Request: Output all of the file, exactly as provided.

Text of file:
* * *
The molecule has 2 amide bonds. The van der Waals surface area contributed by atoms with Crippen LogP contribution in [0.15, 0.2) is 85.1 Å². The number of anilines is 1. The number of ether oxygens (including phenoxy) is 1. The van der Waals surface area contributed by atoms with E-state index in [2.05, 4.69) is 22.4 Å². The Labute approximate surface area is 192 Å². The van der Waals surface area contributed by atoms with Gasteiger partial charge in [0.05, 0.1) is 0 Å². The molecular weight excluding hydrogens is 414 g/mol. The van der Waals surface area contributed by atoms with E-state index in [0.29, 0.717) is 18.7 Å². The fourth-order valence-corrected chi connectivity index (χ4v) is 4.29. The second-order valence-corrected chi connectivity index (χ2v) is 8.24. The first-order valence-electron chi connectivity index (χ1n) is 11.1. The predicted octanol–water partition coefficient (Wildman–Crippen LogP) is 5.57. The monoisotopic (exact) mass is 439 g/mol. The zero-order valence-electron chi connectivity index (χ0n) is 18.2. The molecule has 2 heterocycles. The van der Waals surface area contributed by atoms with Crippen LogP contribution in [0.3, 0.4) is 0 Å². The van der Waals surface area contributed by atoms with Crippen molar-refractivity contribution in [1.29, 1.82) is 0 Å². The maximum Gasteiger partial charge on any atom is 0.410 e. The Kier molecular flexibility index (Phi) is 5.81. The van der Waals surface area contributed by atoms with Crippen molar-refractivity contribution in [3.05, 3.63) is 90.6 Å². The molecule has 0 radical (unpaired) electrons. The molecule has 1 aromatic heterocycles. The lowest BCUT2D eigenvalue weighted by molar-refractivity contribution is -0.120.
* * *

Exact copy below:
The molecule has 2 amide bonds. The van der Waals surface area contributed by atoms with Crippen LogP contribution in [0.15, 0.2) is 85.1 Å². The number of anilines is 1. The number of ether oxygens (including phenoxy) is 1. The van der Waals surface area contributed by atoms with E-state index in [2.05, 4.69) is 22.4 Å². The Labute approximate surface area is 192 Å². The van der Waals surface area contributed by atoms with Gasteiger partial charge in [0.05, 0.1) is 0 Å². The molecular weight excluding hydrogens is 414 g/mol. The van der Waals surface area contributed by atoms with E-state index in [0.29, 0.717) is 18.7 Å². The fourth-order valence-corrected chi connectivity index (χ4v) is 4.29. The second-order valence-corrected chi connectivity index (χ2v) is 8.24. The first-order valence-electron chi connectivity index (χ1n) is 11.1. The predicted octanol–water partition coefficient (Wildman–Crippen LogP) is 5.57. The monoisotopic (exact) mass is 439 g/mol. The zero-order valence-electron chi connectivity index (χ0n) is 18.2. The molecule has 2 heterocycles. The van der Waals surface area contributed by atoms with Crippen LogP contribution in [0.3, 0.4) is 0 Å². The van der Waals surface area contributed by atoms with Crippen molar-refractivity contribution in [1.29, 1.82) is 0 Å². The maximum Gasteiger partial charge on any atom is 0.410 e. The Kier molecular flexibility index (Phi) is 5.81. The van der Waals surface area contributed by atoms with Crippen molar-refractivity contribution in [3.05, 3.63) is 90.6 Å². The molecule has 0 radical (unpaired) electrons. The molecule has 1 aromatic heterocycles. The lowest BCUT2D eigenvalue weighted by molar-refractivity contribution is -0.120.